Mrs. Merkel’s call for the right to exclude countries like Greece actually seems linked to domestic politics before an important regional election in North Rhine-Westphalia in May. Polls suggest that the governing coalition could lose to a liberal combination of Social Democrats, Greens and the Left party. “Many German electors, themselves constantly asked to do more for salary moderation, don’t see why Germany should aid a country that has never imposed fiscal discipline,” Mr. Jabko said.
That widespread sentiment means that, though she may strike some deals in Brussels this week, Ms. Merkel will do so from a hard-nosed German perspective. “Her argument can be clearly defined as one of national interest,” Mr. Fritz-Vannahme said, “and our national interest is no longer defined as the same thing a Europe’s interest.”
While that may be lamentable from the perspective of Brussels, it’s hard to blame the Germans in general or Merkel in particular for looking to their own interests first. These aren’t the heady 1990s, when the Germans were euphoric after reuniting with their cousins to the East and reveling in a booming economy. Add to that the German cultural aversion to debt and the profligacy of Greece and other Eurozone states currently in trouble (the aptly-named PIIGS), it’s no wonder Berlin isn’t in the mood to bite the bullet.
Further, Merkel has a point when she proclaims, "A good European is not necessarily one who offers help quickly. A good European is one that respects the European treaties and national rights so that the stability of the euro zone is not damaged." As Spiegel‘s Phillip Wittrock aptly summarizes:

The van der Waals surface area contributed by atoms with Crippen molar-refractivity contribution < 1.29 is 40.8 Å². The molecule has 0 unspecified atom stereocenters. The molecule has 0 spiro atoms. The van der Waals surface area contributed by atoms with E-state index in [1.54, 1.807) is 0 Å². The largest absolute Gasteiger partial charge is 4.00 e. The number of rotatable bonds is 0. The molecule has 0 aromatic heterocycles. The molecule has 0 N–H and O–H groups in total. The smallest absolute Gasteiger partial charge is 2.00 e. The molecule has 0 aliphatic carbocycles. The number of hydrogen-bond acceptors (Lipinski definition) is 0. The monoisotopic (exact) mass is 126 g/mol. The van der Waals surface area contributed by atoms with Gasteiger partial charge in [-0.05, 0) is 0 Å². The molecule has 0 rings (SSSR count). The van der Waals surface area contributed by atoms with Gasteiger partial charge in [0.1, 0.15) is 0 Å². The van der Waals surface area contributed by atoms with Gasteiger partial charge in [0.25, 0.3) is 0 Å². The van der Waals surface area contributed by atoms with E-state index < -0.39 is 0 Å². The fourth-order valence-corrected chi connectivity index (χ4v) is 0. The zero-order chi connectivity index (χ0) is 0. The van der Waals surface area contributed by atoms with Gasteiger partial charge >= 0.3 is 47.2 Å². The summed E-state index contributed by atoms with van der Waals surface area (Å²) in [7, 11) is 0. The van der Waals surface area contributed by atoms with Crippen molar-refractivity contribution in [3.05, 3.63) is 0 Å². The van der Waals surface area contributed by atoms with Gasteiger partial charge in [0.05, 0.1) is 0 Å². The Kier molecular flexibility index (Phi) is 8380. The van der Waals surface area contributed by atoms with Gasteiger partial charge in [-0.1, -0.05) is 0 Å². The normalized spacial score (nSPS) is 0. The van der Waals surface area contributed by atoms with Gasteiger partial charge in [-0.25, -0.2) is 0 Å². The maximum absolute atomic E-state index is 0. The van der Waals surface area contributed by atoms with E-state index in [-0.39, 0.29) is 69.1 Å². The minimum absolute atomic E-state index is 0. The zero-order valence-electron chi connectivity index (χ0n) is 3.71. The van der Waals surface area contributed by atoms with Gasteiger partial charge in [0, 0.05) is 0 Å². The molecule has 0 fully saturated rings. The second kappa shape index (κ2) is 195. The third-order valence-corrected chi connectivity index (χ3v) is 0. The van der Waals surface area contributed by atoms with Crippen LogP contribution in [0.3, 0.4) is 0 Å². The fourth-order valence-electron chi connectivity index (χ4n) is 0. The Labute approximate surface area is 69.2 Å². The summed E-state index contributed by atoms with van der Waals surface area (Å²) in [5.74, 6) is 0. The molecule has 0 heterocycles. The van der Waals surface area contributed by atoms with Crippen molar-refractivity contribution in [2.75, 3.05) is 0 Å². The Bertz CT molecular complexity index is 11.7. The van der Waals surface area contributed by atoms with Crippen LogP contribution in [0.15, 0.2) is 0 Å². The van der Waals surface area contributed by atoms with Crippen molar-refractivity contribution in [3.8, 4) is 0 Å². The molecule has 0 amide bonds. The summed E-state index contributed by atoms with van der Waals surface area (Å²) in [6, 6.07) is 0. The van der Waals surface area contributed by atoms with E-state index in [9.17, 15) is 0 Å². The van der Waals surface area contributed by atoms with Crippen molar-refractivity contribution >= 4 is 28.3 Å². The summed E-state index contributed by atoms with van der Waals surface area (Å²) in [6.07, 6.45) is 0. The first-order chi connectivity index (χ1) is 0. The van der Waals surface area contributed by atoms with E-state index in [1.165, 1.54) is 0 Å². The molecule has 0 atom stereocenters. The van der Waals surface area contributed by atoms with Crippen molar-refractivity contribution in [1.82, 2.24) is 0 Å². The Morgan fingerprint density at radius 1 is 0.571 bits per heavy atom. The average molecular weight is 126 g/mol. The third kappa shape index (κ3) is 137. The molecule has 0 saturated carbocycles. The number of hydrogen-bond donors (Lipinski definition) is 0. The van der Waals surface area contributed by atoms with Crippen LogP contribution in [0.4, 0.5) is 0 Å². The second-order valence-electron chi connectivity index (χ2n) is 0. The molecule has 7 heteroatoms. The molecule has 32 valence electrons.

Germany is no longer interested in carrying on in its role as the EU’s paymaster. The government in Berlin sees the danger that an overly hasty agreement to provide direct financial aid to Greece would set a dangerous precedent that might motivate other countries in the wrong ways. The worry: Reform pressure in other countries would diminish and the move would reinforce the mentality in some countries that if worse comes to worst, they could turn to the EU for a handout, and that others would always be there to help.
The government in Berlin seems little concerned that other countries are now accusing Germany of economic nationalism. Instead, the government sees itself as the true protector of stability in the euro zone, the "trustee of the treaties." The debate over financial aid for Greece, they say, is a question of whether the EU is heading into a fiscal equalization, through direct aid, between countries that would violate the terms of the EU treaties. One could complete that sentiment by stating that Germany, as Europe’s largest economy, does not want to be transformed into an ATM for other European countries with spending problems.
Lorenzo Bini Smaghi, one of six members on the European Central Bank’s governing board, has lashed out at Merkel’s insistence on an IMF role. But it appears that France is now on board and that President Sarkozy will help Merkel push for such a deal. Given that there will be no EU-only solution without Paris and Berlin, it’s only a matter of time before it happens.
James Joyner is managing editor of the Atlantic Council. Photo credit: Reuters Pictures.